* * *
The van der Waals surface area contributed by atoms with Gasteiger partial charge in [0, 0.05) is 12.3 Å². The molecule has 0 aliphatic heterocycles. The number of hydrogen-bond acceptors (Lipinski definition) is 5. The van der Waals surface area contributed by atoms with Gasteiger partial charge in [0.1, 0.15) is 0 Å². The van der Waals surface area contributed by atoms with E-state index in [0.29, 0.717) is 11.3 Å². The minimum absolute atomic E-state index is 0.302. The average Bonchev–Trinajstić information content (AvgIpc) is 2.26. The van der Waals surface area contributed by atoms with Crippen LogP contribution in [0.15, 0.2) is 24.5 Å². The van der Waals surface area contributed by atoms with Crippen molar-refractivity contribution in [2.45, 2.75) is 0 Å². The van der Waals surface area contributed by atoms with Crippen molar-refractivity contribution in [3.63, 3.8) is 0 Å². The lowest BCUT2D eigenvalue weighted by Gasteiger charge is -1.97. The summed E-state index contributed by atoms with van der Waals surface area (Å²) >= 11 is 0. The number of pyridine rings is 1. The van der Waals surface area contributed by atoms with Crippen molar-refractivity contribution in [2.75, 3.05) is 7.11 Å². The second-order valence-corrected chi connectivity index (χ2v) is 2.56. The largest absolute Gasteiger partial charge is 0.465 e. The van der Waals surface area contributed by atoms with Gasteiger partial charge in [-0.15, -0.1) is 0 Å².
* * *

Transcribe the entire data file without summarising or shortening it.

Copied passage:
The van der Waals surface area contributed by atoms with Gasteiger partial charge in [0, 0.05) is 12.3 Å². The molecule has 0 aliphatic heterocycles. The number of hydrogen-bond acceptors (Lipinski definition) is 5. The van der Waals surface area contributed by atoms with Gasteiger partial charge in [0.1, 0.15) is 0 Å². The van der Waals surface area contributed by atoms with E-state index in [0.29, 0.717) is 11.3 Å². The minimum absolute atomic E-state index is 0.302. The average Bonchev–Trinajstić information content (AvgIpc) is 2.26. The van der Waals surface area contributed by atoms with Crippen LogP contribution in [0.15, 0.2) is 24.5 Å². The van der Waals surface area contributed by atoms with Crippen molar-refractivity contribution in [2.45, 2.75) is 0 Å². The van der Waals surface area contributed by atoms with Crippen molar-refractivity contribution in [3.63, 3.8) is 0 Å². The lowest BCUT2D eigenvalue weighted by Gasteiger charge is -1.97. The summed E-state index contributed by atoms with van der Waals surface area (Å²) >= 11 is 0. The number of pyridine rings is 1. The van der Waals surface area contributed by atoms with Crippen molar-refractivity contribution in [2.75, 3.05) is 7.11 Å². The second-order valence-corrected chi connectivity index (χ2v) is 2.56. The largest absolute Gasteiger partial charge is 0.465 e. The van der Waals surface area contributed by atoms with Gasteiger partial charge in [-0.15, -0.1) is 0 Å².